The enthusiasm was palpable and the project hydra motto “if you want to go fast, go alone, if you want to go far, go together” was evident, but in many ways there what prevailed was a constant tension between customization and consolidation – the need for diverse institutions to implement a variety of special features while simultaneously developing towards an easily maintainable common core. In any case the takeaways from the conference will influence the direction of services provided by the Yale Library longterm, from the digital collections interface FindIT, the Yale instance of the AV Avalon Platform, to the unified search interface Quicksearch.
The second annual Ivies+ Discovery Day took place at MIT in Cambridge, MA on July 25th 2016. Representatives from many of the Ivies+ libraries attended, including four librarians from Yale: Jenn Nolte, Sarah Tudesco, Angela Sidman and Kalee Sprague.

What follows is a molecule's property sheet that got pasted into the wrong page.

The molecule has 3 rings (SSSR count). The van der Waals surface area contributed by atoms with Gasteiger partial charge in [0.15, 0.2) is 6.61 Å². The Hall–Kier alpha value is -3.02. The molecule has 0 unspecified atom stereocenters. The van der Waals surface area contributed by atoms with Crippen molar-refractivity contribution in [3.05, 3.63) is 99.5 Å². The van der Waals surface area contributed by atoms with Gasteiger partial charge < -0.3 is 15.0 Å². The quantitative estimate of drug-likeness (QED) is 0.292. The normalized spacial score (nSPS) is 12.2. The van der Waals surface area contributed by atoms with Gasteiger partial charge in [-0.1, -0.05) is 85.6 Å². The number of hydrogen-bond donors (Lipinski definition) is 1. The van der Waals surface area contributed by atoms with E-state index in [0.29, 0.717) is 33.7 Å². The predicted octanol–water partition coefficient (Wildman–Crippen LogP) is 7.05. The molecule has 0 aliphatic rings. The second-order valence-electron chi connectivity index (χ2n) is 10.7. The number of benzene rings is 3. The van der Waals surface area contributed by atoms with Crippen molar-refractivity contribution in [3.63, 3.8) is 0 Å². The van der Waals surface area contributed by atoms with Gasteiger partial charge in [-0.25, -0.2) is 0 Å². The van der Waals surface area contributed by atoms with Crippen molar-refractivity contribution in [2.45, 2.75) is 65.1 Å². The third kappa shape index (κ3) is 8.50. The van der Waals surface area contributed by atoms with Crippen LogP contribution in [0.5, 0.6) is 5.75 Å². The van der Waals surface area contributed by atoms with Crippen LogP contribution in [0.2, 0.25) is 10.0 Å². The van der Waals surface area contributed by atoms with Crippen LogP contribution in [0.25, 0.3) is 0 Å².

The day started off with a keynote address on discovery and serendipity from MIT Libraries Director Chris Bourg. Following that, Laura Morse from Harvard presented on updates from the Open Discovery Initiative, a NISO committee of which she is co-chair.
The later part of the morning then shifted into a ’round robin’ of 5 minute demonstrations followed by 5 minutes of Q&A from eleven Ivies+ institutions. Each institution’s demo focused on their own particular discovery landscape. Some were at the beginning stages of implementation, others showcased the enhancements they’ve rolled out since the first Ivies+ Discovery Day in April 2015. Angela Sidman and Jenn Nolte demonstrated Yale’s unified discovery service, Quicksearch– which wasn’t even publicly available at Discovery Day last year!
After a lunch break, 2 consecutive breakout sessions followed with simultaneous presentations. The topics and slides for these are up on the Ivies+ Discovery Day website. Of particular note were presentations on discovery-related work at Yale University Library:
The path to Unified Discovery at Yale: Past, Present and Future (Jenn Nolte)
Discovery @ Yale: A Google Analytics Story (Sarah Tudesco)